Cloud Oriented File Service for Mobile Internet Devices

Along with the rapid growth of heterogeneous cloud services and network technologies, more mobile devices use cloud storage services to enlarge the capacity and share data in our daily lives. We commonly use cloud storage service clients in a straight forward fashion, since we may easily obtain most client-side software from many services providers. However, when more devices and users participate in heterogeneous services, the difficulty increases to manage these services efficiently and conveniently. In this paper we design and implement a novel cloud-oriented file service, Wukong, which provides a user-friendly and highly-available facilitative data access method for mobile devices in cloud settings. By using the innovative storage abstraction layer and a set of optimization strategies, Wukong supports heterogeneous services with a relatively high performance. By evaluating a prototype in a systematic way on the aspects of the supporting interface, system performance, and the system resource cost, we find that this easily operable file service has a high usability and extensibility. It costs about 50 to 150 lines of code to implement a new backend service supporting plugin. Wukong achieves an acceptable throughput of 179.11 KB/s in an ADSL environment and 80.68 KB/s under a country EVDO 3G network with negligible overhead.

The rising and demanding use of mobile devices like smart phones, Netbooks, iPads and Mobile Internet Devices (MID) [1] grows steadily in daily life. Many people commonly operate several devices at the same time, including laptops, phones, digital picture frames, music players, and so on, often constrained by limited storage capacity. One commonly used method overcomes this problem by copying the data not used soon by a backup device or service (i.e., Amazon S3 [2], Google Docs [3], Dropbox [11]). When we subject changes to the data, then the user synchronizes their data on each device, one by one. Thus, manual migration and synchronization of data between different places happens frequently. Meanwhile, mobile device users also commonly exchange information to collaborate and share data. The demands of our daily actions, like data copying and sharing across multiple users, use resources ubiquitously. With the development of the cloud computing [4] and network technologies, we have met potential feasible methods for large storage capacity and convenience of sharing. Mobile devices carry services, like Google Docs, Amazon S3, and MobileMe [5] as the storage backend in order to enlarge the capacity of storage, and achieve resource sharing via mobile network ubiquitously. However, difficulty increases when more devices and users participate in and more applications need to use the heterogeneous resources in cloud storage to keep their world in sync and convenient. Four challenging issues arise in using such systems for mobile devices.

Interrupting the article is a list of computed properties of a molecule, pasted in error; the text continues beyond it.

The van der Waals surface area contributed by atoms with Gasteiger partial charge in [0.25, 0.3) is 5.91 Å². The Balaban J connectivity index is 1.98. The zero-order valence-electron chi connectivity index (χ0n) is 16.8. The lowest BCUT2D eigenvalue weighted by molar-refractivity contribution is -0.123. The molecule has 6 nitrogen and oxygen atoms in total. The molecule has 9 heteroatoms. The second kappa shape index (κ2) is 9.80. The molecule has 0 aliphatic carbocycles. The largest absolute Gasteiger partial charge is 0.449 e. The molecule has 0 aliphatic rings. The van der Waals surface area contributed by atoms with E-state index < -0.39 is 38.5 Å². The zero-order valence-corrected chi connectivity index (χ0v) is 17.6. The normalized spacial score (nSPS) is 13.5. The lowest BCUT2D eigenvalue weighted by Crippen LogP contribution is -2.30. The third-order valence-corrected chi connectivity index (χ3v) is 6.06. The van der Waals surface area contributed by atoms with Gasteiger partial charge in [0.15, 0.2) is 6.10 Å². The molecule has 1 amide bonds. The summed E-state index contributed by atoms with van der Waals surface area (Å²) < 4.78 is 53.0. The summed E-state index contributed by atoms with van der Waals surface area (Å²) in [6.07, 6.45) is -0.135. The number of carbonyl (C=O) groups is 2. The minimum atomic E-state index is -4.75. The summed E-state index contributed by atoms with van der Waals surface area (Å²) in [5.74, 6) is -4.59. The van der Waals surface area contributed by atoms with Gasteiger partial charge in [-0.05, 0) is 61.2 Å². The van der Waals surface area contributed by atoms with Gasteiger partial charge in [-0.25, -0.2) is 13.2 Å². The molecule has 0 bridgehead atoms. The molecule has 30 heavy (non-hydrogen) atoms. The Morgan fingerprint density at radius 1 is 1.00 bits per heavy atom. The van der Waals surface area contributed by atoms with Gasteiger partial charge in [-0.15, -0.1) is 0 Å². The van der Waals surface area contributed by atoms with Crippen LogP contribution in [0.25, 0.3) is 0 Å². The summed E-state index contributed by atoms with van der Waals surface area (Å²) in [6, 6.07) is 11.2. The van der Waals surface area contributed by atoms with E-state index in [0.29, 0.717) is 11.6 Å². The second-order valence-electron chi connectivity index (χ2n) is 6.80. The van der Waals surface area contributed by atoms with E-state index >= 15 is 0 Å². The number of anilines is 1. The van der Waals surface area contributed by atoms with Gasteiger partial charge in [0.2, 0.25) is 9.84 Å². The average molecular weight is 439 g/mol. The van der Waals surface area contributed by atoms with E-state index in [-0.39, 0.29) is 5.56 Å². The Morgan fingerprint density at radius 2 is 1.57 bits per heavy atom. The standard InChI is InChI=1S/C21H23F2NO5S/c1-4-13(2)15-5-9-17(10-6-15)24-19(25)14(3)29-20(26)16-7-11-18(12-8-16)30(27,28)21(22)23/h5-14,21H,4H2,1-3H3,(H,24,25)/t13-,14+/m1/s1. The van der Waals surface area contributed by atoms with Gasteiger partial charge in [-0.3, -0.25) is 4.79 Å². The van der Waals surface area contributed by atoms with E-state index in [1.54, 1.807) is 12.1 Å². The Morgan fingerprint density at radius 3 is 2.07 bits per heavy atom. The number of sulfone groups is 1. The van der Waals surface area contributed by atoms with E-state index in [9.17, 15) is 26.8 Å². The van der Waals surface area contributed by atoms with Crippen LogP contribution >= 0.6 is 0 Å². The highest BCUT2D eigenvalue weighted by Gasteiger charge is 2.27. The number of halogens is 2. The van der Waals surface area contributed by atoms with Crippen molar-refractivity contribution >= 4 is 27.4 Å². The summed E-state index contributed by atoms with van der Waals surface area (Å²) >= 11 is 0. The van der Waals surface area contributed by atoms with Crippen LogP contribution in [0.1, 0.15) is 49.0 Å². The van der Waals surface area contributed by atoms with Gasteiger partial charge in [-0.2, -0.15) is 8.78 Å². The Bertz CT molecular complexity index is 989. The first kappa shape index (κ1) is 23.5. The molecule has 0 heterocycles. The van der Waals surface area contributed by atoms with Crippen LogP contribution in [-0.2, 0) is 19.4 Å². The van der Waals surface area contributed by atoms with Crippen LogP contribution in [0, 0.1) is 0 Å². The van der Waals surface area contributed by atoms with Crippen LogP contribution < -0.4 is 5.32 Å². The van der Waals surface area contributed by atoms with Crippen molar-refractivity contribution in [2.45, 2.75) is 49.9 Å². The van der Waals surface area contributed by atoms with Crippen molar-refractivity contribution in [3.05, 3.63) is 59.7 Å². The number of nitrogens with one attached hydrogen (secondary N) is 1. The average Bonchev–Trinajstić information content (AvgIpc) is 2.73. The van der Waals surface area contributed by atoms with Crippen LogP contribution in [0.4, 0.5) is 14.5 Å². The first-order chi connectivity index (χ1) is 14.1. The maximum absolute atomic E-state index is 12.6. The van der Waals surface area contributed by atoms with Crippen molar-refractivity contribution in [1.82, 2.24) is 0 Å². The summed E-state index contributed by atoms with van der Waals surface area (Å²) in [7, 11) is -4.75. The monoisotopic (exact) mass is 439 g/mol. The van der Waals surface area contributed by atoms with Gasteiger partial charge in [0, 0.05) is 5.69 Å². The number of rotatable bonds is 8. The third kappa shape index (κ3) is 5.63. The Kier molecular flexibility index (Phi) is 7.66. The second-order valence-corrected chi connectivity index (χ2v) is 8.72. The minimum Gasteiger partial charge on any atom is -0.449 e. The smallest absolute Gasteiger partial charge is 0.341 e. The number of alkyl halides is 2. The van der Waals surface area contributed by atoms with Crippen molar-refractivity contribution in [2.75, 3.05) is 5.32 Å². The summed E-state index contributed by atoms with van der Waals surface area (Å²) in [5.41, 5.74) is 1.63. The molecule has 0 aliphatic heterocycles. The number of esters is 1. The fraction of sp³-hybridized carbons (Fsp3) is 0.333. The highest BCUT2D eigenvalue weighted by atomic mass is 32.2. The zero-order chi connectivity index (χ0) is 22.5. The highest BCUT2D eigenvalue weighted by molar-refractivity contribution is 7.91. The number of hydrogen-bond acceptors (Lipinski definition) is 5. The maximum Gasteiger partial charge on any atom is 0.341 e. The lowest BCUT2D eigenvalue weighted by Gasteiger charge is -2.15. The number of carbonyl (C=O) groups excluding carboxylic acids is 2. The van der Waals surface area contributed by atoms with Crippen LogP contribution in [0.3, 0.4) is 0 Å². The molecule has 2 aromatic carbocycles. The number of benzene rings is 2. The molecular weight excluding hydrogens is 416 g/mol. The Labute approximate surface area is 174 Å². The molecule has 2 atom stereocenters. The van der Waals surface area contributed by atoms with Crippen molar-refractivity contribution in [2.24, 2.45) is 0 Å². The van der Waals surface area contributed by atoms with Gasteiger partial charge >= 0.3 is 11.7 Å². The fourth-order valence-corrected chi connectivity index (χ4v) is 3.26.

1) Most of the mobile applications prefer or only support
local file system interfaces, so a mobile user has to
download files from the service before using them
locally. But for mobile devices, especially for those
with poor user interface [6, 19], finishing an action with
complex operations creates a terrible experience.
2) The users always use multiple types of services in order
to satisfy their common need. A system that supports
only a special service would not suit our users to access
resources conveniently. Since different service
providers always offer different public APIs, users
should pay attention to the service that they are using
but not transparently use the services.
3) With many types of network, the latency and the
network bandwidth vary with network types. In order to
overcome these challenges, the system should consider
additional optimization in the design.

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